They'll help to hold parts down. On 3/4" parts, I can cut .745 deep without going though, because the bit is pushing the material down. With an upcut bit, it would lift the material up and cut through, allowing the part to move.

7. When I use a 5/32" Centurion Tools down spiral on 3/4" pine, oak or baltic birch ply, I get severe packing. In my case it actually kind of helps as then I can cut all the way through in a single pass without the parts moving. That saves me from sanding the edges from the onion skin or sanding the parts down.

I have had people tell me also that I cannot cut 1/2" deep in a single pass with a 1/8" down spiral bit. We do it day in and day out at 150-175 IPM with the ones from Centurion Tools. I have yet to find another bit to be able to do the same without breaking.

Those are my two main bits that I have experience with.

Sean

8. Thanks guys. I always learn a lot from this forum.

And CURSE YOU ALL! Now I'm going to have to go buy more cutters to play with.

9. I just picked up this 2 inch Magnate Surface Planning bit from amazon and it works really nice to surface your spoil board and or planning other boards. Cheap too. They also have a 2.75" bit as well.

http://www.amazon.com/Magnate-Surface-Planning-Bottom-Cleaning/dp/B0006B0QXE/ref=sr_1_27?s=power-hand-tools&ie=UTF8&qid=1332934788&sr=1-27]Amazon.com: Magnate 2706 Surface Planning ( Bottom Cleaning ) Router Bits - 2" Cutting Diameter: Power & Hand Tools

I picked up some single o-flute, and 60* v bits from Magnate as well but have not used them.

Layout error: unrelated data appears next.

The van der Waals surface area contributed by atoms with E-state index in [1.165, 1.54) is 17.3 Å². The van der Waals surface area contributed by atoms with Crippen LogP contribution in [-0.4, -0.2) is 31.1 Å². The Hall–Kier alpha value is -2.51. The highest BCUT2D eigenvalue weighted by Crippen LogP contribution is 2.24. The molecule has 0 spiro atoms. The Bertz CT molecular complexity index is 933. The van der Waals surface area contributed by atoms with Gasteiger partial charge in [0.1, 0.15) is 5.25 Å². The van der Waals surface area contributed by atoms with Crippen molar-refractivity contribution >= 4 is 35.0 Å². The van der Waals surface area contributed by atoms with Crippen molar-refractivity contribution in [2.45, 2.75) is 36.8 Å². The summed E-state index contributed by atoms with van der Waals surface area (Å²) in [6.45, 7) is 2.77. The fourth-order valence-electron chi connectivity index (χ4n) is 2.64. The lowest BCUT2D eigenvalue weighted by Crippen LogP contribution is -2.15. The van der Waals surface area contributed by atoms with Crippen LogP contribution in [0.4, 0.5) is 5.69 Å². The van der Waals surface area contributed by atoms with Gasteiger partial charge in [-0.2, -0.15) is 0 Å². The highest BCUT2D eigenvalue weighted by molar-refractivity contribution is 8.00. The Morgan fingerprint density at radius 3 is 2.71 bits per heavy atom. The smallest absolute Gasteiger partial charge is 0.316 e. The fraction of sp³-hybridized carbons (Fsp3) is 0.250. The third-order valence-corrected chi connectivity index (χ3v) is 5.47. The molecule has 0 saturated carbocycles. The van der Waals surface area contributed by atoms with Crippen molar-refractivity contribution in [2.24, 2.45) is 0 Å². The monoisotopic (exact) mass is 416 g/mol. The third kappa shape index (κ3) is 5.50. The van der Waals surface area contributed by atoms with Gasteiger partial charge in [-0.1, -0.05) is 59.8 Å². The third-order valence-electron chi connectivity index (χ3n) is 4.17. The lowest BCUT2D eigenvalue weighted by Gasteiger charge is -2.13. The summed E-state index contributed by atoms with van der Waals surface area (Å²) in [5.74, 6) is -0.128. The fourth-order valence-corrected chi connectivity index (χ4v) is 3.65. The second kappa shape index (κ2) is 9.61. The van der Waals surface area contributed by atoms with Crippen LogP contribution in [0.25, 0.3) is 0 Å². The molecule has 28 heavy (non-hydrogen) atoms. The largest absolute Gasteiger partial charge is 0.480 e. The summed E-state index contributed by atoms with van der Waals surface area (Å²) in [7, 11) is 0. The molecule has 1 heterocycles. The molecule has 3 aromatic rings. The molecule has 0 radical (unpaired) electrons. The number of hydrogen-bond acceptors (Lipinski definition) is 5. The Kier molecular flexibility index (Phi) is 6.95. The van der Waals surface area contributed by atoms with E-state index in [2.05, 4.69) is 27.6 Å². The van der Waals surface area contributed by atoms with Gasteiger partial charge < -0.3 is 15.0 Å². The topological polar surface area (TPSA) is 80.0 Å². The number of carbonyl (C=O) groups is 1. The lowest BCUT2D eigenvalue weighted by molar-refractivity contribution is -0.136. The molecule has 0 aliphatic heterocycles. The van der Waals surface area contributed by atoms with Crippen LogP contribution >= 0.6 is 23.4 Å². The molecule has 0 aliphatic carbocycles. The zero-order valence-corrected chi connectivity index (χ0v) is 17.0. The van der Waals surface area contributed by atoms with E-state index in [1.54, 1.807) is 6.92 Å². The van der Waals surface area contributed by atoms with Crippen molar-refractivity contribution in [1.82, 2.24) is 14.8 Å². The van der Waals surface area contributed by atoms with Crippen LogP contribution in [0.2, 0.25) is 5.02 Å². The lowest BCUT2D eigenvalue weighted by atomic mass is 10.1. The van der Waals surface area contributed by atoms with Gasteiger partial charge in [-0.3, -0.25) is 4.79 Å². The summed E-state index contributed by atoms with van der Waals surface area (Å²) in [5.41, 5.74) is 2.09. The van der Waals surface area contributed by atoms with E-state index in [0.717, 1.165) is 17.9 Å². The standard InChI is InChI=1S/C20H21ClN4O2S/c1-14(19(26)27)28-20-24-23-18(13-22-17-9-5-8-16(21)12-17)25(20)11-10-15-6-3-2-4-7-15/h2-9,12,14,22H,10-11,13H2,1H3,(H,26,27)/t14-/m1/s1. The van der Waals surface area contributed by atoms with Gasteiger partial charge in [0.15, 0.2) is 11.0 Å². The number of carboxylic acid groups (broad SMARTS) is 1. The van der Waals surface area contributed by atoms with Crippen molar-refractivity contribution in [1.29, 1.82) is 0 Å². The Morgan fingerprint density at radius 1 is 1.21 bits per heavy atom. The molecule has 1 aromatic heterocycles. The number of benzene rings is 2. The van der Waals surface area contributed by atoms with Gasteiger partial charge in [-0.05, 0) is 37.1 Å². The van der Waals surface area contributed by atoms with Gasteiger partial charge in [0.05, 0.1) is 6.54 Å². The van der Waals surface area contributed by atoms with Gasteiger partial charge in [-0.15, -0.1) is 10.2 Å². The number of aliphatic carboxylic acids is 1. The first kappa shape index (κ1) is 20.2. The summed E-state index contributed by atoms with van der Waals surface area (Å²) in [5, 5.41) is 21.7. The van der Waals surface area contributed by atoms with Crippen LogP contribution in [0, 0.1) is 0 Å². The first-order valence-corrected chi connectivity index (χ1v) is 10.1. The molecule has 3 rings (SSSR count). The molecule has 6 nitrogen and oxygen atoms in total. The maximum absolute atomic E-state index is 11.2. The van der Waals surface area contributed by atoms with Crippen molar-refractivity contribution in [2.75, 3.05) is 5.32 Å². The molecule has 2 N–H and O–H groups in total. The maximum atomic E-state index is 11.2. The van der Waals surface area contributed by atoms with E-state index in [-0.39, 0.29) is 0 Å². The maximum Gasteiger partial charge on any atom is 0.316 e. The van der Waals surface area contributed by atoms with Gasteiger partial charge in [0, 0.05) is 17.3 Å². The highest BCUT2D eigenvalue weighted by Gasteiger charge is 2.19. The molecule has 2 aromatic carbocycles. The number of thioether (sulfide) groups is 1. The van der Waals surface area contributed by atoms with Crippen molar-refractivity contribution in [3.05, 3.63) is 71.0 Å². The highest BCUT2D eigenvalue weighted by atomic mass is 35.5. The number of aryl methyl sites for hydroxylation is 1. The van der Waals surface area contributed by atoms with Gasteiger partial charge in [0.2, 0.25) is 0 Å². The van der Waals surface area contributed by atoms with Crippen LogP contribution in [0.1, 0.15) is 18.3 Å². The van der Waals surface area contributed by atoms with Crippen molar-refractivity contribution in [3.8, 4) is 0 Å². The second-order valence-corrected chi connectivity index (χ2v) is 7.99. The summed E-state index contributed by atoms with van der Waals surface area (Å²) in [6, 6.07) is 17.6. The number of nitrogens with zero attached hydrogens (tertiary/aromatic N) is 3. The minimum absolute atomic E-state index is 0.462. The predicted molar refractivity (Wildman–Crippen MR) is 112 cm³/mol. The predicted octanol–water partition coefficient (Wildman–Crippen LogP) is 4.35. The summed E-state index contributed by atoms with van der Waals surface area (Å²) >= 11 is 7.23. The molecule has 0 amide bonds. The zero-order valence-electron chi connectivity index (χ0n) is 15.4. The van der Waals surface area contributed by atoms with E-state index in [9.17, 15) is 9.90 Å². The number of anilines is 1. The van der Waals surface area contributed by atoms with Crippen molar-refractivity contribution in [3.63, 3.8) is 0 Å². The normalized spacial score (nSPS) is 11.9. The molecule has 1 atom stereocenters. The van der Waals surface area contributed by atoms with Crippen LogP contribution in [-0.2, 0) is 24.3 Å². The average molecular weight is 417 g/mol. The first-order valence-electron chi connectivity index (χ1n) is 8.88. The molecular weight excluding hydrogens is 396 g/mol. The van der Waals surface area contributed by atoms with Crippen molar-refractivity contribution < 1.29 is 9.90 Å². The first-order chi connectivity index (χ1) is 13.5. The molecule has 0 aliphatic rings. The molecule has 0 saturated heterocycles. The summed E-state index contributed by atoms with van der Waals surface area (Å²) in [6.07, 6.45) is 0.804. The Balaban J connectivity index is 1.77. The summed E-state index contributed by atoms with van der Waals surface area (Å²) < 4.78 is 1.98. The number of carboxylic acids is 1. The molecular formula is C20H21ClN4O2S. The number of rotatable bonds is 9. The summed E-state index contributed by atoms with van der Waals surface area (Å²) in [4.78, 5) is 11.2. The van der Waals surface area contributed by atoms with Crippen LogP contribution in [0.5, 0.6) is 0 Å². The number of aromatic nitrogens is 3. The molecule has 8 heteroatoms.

10. Originally Posted by vtx1029
I just picked up this 2 inch Magnate Surface Planning bit from amazon and it works really nice to surface your spoil board and or planning other boards. Cheap too. They also have a 2.75" bit as well.

Amazon.com: Magnate 2706 Surface Planning ( Bottom Cleaning ) Router Bits - 2" Cutting Diameter: Power & Hand Tools

I picked up some single o-flute, and 60* v bits from Magnate as well but have not used them.

That is cheap... never seen a spoilboard cutter like that, might have to give it a shot.

11. Louie, some of your bits look like they have been around for a long time.
Which leads me to my question, is it worth sending my dull bits out for resharpening?
I notice BamCarbide offers this service for 9.00\$ per bit for 1/4"
I was thinking if I had a few bits to ship at once this might be worth it.

12. Originally Posted by Drools
Louie, some of your bits look like they have been around for a long time.
Which leads me to my question, is it worth sending my dull bits out for resharpening?
I notice BamCarbide offers this service for 9.00\$ per bit for 1/4"
I was thinking if I had a few bits to ship at once this might be worth it.
I kept a lot of my older bits from the hand held days. You can easily hone them with a fine diamond whetstone, on the flats (do not hone the relief angle). This is how I do it. I don't machine my stuff to glass-smoothness, rather I prefer to do the final little bit by hand. I think I had that 1" core-box for about 18 years...

And yes, resharpening is WAY cheaper than buying new...